Reporter's Notebook

The art and science of the interview

Posts Tagged ‘babies

Paying Tribute

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Boxing Gloves

Listening to the tributes pour in for Muhammed Ali earlier this year, I was thinking about what kind of person gets tributes.

I wonder if the first type of person doesn’t necessarily seek tributes.  Instead, as they follow their passion, they come up against people who don’t like what they’re doing, how they’re doing it, why they’re doing it or even who they are.  But they continue to follow their passion to do whatever it is they’re doing even as they both gain admirers and haters.  These people are eventually recongized for being the best at what they’ve done not only because their passion has honed that perfection, but because they’ve done it in the face of those who hate everything about them.  And a key element seems to be that a lot of people must hate them.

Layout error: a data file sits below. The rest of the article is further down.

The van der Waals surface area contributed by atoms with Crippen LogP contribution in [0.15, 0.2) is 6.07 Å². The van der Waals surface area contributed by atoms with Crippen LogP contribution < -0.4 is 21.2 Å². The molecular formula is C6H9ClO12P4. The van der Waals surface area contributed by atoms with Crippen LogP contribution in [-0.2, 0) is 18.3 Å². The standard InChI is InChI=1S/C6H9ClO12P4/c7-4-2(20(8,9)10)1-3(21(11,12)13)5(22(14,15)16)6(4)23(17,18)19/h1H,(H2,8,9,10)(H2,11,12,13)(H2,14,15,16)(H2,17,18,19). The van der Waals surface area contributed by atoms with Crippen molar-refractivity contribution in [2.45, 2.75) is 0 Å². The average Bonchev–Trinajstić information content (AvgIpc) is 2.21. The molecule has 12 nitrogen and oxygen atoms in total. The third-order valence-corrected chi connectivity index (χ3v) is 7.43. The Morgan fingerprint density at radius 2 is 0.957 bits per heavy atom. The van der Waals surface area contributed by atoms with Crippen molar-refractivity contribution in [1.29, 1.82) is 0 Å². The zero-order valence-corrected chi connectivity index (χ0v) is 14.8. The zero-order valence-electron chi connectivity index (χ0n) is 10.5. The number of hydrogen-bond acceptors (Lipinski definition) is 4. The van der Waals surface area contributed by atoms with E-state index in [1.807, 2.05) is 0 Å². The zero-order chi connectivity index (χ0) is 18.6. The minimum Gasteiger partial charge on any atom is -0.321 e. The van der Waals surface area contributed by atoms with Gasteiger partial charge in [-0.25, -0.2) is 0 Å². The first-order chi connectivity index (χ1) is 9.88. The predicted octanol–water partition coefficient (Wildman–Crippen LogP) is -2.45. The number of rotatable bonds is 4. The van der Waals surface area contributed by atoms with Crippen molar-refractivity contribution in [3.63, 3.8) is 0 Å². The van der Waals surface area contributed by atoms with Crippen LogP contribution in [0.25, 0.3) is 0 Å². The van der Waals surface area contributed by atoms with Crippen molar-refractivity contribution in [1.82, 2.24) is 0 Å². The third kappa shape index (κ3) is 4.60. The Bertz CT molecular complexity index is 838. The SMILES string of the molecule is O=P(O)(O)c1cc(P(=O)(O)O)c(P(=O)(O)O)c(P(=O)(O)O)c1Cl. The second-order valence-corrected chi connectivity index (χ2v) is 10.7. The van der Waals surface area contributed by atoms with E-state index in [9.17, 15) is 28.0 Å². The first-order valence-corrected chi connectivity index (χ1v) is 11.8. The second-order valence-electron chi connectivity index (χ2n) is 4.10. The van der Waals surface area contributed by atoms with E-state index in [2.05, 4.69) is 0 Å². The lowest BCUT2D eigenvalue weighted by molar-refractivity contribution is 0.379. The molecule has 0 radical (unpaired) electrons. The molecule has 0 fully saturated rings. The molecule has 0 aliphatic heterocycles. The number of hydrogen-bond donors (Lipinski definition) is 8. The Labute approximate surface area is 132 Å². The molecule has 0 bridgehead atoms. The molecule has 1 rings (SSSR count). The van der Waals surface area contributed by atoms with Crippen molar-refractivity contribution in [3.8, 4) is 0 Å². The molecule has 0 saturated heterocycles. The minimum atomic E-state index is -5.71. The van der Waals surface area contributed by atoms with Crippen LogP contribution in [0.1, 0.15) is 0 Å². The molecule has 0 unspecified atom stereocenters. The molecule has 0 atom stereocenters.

A segment of our culture reserves the highest rewards for those who not only surmount the professional obstacles, but almost as important, overcomes the obstacle of the rest of us.

Meanwhile, I wonder if the second type of person seeks tributes and doesn’t have any shame in how they get them or who gives them.  Whether it means being the loudest black, women, jew, hispanic, muslim, lgbt or homeless hater, or whether it means doing hurtful things to those people in the dark, or whether it means always “Me first”, this second type of person is about expediency, not morality.  What is the quickest way they can be known for something, since to that point they may have never been seen or known or acknowledged for anything.  They will twist all we supposedly call sacred into a banal justification of every perversion just so they can feel people are paying attention to them.  A key element is that they seem to need a lot of people to notice them.

A segment of our culture reveres these people too because evil is easy and cruel is pile-on fun.  Burn a church, deface a monument, spray obscenities, slash some tires and they can feel alive and not the weak, festering lump they are locked inside.